Most filmmakers who want to pester you into a horror movie will have access to a familiar set of tools: slashes, demons, shock pieces, and a soundtrack that goes. bubble! In the Night. But in Future Crimes, writer and director David Cronenberg seeks to provoke and annoy us with something more shocking than just monsters.
Am I talking about the fact that in the far future where the movie is set, humans are growing mysterious new organs in their bodies? Or that surgically removing those organs became for a creepy rebel named Saul Tenser (Viggo Mortensen) a form of performance art? Or are people no longer in physical pain, and thus will be standing in the street late at night chopping into each other for cheap thrills, as if they were shooting heroin down a back alley? Or has the surgery itself, in the words of one, become the “new sex”?
If you see Future Crimes, you will witness all of these assaults, and a few more besides that. However, the film’s most disadvantaged aspect is none of those hypersensitive events. It’s a fact that “future crimes” make you feel like you’ve been under attack before metaphors. It’s a physical horror movie that keeps cultivating new “ideas”. Like most Cronenberg films, it works from the head down.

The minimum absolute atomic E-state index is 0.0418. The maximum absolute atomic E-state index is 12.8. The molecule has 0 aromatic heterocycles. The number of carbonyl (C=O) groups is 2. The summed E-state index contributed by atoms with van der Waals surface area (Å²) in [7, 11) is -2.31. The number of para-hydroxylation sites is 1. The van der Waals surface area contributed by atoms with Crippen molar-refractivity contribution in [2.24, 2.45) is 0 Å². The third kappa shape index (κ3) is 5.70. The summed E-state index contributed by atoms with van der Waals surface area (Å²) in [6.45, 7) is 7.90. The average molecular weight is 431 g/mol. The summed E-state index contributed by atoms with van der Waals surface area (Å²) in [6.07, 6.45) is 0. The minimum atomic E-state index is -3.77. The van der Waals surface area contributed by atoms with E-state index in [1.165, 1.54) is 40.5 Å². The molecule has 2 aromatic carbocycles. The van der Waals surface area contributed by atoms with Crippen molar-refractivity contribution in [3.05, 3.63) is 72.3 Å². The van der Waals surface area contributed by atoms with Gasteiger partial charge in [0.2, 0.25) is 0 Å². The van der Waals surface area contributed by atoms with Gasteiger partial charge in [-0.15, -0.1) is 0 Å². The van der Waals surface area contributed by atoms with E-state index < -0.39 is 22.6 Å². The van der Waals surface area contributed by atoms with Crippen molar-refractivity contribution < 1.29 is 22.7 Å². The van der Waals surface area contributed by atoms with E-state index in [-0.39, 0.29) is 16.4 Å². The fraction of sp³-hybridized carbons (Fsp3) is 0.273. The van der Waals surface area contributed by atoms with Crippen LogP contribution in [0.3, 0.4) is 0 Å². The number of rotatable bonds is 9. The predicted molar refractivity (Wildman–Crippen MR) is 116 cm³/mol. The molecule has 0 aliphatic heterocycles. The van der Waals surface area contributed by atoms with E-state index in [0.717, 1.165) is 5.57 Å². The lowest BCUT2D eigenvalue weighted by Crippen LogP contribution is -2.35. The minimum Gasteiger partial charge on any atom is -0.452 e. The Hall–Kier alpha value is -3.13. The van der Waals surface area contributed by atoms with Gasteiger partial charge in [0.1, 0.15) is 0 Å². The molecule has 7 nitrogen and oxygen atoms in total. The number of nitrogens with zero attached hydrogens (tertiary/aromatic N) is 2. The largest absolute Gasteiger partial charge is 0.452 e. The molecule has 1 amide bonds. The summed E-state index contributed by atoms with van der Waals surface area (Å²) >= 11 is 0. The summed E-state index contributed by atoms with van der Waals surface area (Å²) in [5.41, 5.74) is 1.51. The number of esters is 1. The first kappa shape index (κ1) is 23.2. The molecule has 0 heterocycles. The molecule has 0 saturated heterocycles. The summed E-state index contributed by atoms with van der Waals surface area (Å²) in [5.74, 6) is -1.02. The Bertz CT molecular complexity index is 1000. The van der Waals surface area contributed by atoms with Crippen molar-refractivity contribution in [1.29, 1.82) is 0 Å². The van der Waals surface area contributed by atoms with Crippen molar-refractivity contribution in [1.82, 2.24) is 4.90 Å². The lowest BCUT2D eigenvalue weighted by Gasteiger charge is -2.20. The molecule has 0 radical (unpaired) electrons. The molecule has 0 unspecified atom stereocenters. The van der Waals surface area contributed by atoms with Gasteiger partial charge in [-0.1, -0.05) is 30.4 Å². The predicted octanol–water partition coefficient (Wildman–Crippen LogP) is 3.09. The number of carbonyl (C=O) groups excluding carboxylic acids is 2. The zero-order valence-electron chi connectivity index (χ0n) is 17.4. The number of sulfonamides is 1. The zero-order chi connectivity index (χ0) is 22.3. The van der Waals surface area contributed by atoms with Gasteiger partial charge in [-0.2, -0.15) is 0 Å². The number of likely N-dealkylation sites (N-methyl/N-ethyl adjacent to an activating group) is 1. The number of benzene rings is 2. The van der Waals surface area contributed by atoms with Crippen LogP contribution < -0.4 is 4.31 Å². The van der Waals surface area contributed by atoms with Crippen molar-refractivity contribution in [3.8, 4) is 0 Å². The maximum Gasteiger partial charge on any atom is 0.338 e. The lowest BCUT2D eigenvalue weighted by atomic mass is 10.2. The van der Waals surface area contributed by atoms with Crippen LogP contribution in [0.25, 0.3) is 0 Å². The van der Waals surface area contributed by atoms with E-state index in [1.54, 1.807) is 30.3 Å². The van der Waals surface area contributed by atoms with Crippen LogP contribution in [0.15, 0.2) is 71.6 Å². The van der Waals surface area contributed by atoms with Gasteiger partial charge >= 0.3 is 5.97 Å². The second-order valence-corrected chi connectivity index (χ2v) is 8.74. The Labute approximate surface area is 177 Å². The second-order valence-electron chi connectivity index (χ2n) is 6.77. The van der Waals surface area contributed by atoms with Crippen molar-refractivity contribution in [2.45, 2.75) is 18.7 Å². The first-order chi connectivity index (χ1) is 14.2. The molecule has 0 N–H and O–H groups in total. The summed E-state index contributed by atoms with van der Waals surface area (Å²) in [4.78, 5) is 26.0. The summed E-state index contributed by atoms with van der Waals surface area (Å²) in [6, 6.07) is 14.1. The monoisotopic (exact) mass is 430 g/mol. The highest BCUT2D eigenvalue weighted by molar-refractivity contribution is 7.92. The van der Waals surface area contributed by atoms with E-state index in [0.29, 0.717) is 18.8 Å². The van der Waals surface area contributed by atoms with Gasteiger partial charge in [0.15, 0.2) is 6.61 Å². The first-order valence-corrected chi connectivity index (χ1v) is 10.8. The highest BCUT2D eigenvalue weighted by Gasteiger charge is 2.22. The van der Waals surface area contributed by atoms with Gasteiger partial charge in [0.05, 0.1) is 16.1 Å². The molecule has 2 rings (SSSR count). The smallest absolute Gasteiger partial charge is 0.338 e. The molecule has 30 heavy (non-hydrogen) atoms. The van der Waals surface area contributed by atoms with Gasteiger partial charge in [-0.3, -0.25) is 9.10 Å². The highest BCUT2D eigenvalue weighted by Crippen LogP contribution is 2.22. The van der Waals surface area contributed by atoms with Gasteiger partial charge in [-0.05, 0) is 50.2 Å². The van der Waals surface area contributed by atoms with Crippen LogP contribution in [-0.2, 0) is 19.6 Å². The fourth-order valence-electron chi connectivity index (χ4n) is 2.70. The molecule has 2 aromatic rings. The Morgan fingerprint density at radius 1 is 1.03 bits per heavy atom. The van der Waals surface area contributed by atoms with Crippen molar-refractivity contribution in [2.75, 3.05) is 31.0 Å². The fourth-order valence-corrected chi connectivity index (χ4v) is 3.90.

Cronenberg has always been addicted to metaphor. His first theatrically staged film, They Came From Within (1975), is set in an apartment complex in Toronto where slippery parasites turn residents into raging sexual monsters—sexual zombies. In The Brood (1979), his first film to win critical acclaim that will attach itself to Cronenberg for the next forty years, a woman in the midst of a custody battle gives birth to a dwarf child who is presented as the embodiment of her “wrath”. By the time he got to Videodrome (1983), his first major studio production, Cronenberg had begun to plunge into metaphor, making a cracking hallucinogenic thriller about sex, violence, and technology climax as someone’s stomach turned into a VCR. . The last words of the hero are “Long live the new body”.
Cronenberg has always focused on the old body versus the new body. What is the new body? The body is what changes, transforms, and comes from within. It’s cancer. It is an outbreak of forbidden passion. It also represents something that is “evolving” about us. Cronenberg patented some kind of physical horror, which means that for him the body is not just the body. It embodies the people – and the monsters – who we are inside. It’s bad dreams that made the body.